Does it matter if students stop using courseware when the course ends? Digilit musings

However, a bigger concern is for those services where I was able to track usage was that after the course ended, so did student use.

This experience mirrors ours, though I only have anecdote to support it. Courses where PebblePad is used do not seem to engender an extended adoption of the platform for ongoing personal/professional use. We do not expect students to want to take the VLE with them and it isn’t designed for that. The wiki has a liminal status. It could be adopted as a personal web-builder if a student were keen to. We do not promote this and there does not seem to be any pent up demand waiting to pile in to Confluence. It gets used when it is designed into the curriculum and not when its not. But my question is does it matter? And, if it does, when and why? It is safe to assume most students have web presence via FaceBook or mySpace or other networks. Similarly many are using IM services and nearly all text.

I think the key issue here is appropriate information (or academic) literacy for a networked, social-media era (not just the “digital age”).

This is what I admire about A. J.’s efforts: the focus on critical information seeking and sharing in communities. But will the communities and tools persist after the module ends? Should they? Maybe we could think of each module as a test pilot flight. I suspect – and would be interested to know more – that students do slowly develop habits of information literacy that grows from module to module even if they do not notice it themselves and even if the tools change. Disciplines are reluctant to give up core subject-learning time to the development of explicit but generic “graduate attributes” but I think this is what we have to do if we want to develop practices that cross modules. I have no doubt that a student will be better equipped in year three if they started using a (social) bookmarking tool and a reference manager in year one. I am thinking of focussing on these in the next running of our PCTHE. If we could get students to adopt these two practices and support them across all their modules there should be a positive gain. Then we could throw other tools at them from time to time, all of which should exercise their general ability to use applications and develop digital literacies (see http://rworld2.brookesblogs.net/2009/10/06/digital-literacies-at-brookes-pcthe/) even if they do not adopt every tool they are asked to use.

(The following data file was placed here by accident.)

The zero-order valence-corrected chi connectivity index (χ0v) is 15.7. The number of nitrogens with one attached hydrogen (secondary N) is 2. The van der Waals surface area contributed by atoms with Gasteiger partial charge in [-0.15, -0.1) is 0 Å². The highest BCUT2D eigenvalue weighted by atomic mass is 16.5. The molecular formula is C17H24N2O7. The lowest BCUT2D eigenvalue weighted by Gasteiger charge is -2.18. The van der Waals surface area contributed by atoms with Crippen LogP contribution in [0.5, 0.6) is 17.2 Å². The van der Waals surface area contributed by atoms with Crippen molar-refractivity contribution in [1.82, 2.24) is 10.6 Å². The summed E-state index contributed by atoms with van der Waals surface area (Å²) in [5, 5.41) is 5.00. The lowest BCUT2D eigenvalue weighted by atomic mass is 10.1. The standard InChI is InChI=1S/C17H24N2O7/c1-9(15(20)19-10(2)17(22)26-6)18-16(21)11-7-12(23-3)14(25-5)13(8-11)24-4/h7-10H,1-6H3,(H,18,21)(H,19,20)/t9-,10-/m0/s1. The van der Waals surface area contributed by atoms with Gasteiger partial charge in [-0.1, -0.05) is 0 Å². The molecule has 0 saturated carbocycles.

Posted via web from George’s posterous